There was one other piece of writing which I found interesting enough to transcribe: “Are angles real.”

Are angles real

What are angles?

Angles are pepole with wings that live in heven

What’s heven?

Heven is a place that you sometimes go to when you have died. There’s muisc, and clodas. It’s up in the sky

Where can you find angles?

You most le find them in anchen Fariy Tales.

Are angles real?

well I would say no. What do you say.

The End

Going through those things I wrote when I was seven years old was actually more interesting that I expected, but now that I’ve pondered what they mean to me as an adult, and have transcribed my favorite parts, I think the best use for these papers is for them to be recycled into new paper.

I definitely think it is worth spending some time with these items. It is a privilege to have the opportunity to reflect on them as an adult; many people lose their childhood stuff long before they have a chance to reflect on them as adults (and some people never live long enough to become adults). But once I’ve reflected on them, unless they are of great personal significance or I can find a use for them in my current life, I do not want to keep them any longer. I have other things to do besides reflecting on my past.

8 thoughts on ““Are angles real”: Dealing with Sentimental Items

      • I remembered having those thoughts at age 7 because they were really significant to me at my great grandmother’s funeral but i did not recall writing I just found from when I was age 10, a poem of mine published in a local newspaper that my grandmother kept. I have no recollection of being that kind of poet per se and people have told me it’s a thoughtful and insightful piece especially for a 10 year old and I’m just like. Well this clearly reminds me of Sara’s blog post lol… It says something abbot my young self and who i used to be i guess lol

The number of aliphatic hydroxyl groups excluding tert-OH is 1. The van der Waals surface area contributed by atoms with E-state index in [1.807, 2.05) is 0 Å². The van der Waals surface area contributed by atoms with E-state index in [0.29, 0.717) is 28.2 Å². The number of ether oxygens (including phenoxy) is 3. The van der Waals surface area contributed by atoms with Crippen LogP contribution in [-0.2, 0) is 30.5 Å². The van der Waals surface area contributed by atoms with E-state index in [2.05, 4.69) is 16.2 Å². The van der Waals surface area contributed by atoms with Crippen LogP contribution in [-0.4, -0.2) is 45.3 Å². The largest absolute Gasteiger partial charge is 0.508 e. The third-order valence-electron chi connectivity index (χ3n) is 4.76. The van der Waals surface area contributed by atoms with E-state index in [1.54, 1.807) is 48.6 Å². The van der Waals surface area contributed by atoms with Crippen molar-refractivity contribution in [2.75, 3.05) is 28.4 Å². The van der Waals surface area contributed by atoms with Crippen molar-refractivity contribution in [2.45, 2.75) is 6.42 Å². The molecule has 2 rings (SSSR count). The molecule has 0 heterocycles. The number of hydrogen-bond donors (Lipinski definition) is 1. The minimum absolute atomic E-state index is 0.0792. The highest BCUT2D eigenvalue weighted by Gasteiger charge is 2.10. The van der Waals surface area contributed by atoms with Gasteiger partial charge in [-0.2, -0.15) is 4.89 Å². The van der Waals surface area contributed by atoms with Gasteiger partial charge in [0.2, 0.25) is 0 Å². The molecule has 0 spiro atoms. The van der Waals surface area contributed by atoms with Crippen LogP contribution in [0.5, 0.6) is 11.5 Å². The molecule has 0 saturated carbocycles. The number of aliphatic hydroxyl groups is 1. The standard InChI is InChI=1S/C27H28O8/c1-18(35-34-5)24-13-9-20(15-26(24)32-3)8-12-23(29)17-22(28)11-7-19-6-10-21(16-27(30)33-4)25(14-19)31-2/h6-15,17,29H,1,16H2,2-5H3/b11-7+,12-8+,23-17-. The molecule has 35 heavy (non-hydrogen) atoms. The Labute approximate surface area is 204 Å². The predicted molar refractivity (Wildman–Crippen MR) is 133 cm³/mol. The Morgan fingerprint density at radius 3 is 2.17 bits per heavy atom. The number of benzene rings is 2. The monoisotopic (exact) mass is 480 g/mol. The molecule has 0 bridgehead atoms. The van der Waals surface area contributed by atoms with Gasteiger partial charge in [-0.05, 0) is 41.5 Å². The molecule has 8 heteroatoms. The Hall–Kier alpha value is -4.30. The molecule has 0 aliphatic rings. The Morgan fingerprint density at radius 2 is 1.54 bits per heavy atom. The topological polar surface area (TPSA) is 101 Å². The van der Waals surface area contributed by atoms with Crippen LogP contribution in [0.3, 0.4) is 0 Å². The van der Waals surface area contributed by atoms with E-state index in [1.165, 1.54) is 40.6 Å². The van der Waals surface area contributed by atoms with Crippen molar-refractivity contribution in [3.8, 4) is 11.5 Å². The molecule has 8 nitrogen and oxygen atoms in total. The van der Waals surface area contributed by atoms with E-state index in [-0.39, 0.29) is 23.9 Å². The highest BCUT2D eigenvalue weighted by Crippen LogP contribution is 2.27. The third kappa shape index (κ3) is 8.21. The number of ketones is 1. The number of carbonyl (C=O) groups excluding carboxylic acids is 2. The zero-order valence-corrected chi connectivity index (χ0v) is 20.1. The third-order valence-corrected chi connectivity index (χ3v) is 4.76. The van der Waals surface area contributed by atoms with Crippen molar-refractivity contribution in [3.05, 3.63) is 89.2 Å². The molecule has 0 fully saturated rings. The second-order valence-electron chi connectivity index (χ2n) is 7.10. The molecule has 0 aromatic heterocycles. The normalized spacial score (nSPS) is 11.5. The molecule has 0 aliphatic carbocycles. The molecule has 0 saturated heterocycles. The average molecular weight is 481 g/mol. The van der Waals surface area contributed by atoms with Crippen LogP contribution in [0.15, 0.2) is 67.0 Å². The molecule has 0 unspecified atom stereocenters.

• Incidently, I’ve also found various bits of poetry I composed between the ages of 7 and 12. I was a little surprised by how good the meter, rhyme, sound, rhythm etc. was but the thoughts and feelings expressed in the poems were not particularly interesting, so they went to recycling.

  1. Thanks for sharing.The girls get eaten, I find this really fascinating, because you bet in a book for kids they’d defeat the monster. I wouldn’t be able to tell you if I believed in angels at that age, but I don’t think so. Comes with a rather secular family.

    • As I’m sure you are aware, many traditional tales have ‘the kids get eaten’ endings, and I know some people argue that the relatively recent trend of trying to keep all gruesome endings out of children’s stories is actually bad for children’s psychological development (FWIW I recall that I was really into the Goosebump stories around the time I wrote this story).

      • Yeah. I didn’t have much against the traditional-ish fairy tales and their sometimes gruesome endings myself.
        I’ve no idea about the value of gruesome stories for child psychological development. (I only recall being quite satisfied when the bad ones were punished. I still tend to kill off the baddies in my own stories, actually. )

  2. Pingback: Where did the notes go? | The Notes Which Do Not Fit